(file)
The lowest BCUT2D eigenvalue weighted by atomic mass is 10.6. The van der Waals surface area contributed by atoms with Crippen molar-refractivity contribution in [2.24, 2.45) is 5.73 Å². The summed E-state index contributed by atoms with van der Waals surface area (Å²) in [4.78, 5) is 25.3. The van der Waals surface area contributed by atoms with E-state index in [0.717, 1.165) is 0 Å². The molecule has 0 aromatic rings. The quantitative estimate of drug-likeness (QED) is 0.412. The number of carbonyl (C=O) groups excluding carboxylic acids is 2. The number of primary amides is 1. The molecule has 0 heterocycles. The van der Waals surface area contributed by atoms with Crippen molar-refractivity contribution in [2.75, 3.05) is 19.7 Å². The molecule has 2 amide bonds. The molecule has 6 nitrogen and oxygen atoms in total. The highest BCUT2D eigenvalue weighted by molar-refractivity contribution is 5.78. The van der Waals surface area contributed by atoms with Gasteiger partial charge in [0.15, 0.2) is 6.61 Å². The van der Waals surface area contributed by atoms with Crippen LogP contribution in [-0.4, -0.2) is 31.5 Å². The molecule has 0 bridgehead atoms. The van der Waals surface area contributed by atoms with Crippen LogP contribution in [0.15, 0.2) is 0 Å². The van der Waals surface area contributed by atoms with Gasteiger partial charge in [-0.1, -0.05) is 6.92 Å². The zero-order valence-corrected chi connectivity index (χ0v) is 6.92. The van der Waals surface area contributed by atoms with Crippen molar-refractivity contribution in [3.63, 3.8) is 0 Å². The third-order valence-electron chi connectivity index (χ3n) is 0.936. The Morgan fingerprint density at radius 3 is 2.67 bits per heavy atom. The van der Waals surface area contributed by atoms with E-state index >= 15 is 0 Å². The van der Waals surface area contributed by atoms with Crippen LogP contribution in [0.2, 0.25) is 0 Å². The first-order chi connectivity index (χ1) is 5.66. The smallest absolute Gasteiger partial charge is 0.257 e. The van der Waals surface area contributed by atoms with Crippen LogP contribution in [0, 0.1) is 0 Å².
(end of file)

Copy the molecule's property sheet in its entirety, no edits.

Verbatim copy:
The lowest BCUT2D eigenvalue weighted by atomic mass is 10.6. The van der Waals surface area contributed by atoms with Crippen molar-refractivity contribution in [2.24, 2.45) is 5.73 Å². The summed E-state index contributed by atoms with van der Waals surface area (Å²) in [4.78, 5) is 25.3. The van der Waals surface area contributed by atoms with E-state index in [0.717, 1.165) is 0 Å². The molecule has 0 aromatic rings. The quantitative estimate of drug-likeness (QED) is 0.412. The number of carbonyl (C=O) groups excluding carboxylic acids is 2. The number of primary amides is 1. The molecule has 0 heterocycles. The van der Waals surface area contributed by atoms with Crippen molar-refractivity contribution in [2.75, 3.05) is 19.7 Å². The molecule has 2 amide bonds. The molecule has 6 nitrogen and oxygen atoms in total. The highest BCUT2D eigenvalue weighted by molar-refractivity contribution is 5.78. The van der Waals surface area contributed by atoms with Gasteiger partial charge in [0.15, 0.2) is 6.61 Å². The van der Waals surface area contributed by atoms with Crippen LogP contribution in [-0.4, -0.2) is 31.5 Å². The molecule has 0 bridgehead atoms. The van der Waals surface area contributed by atoms with Crippen LogP contribution in [0.15, 0.2) is 0 Å². The van der Waals surface area contributed by atoms with Gasteiger partial charge in [-0.1, -0.05) is 6.92 Å². The zero-order valence-corrected chi connectivity index (χ0v) is 6.92. The van der Waals surface area contributed by atoms with Crippen molar-refractivity contribution in [3.63, 3.8) is 0 Å². The third-order valence-electron chi connectivity index (χ3n) is 0.936. The Morgan fingerprint density at radius 3 is 2.67 bits per heavy atom. The van der Waals surface area contributed by atoms with E-state index >= 15 is 0 Å². The van der Waals surface area contributed by atoms with Crippen LogP contribution in [0.2, 0.25) is 0 Å². The first-order chi connectivity index (χ1) is 5.66. The smallest absolute Gasteiger partial charge is 0.257 e. The van der Waals surface area contributed by atoms with Crippen LogP contribution in [0, 0.1) is 0 Å².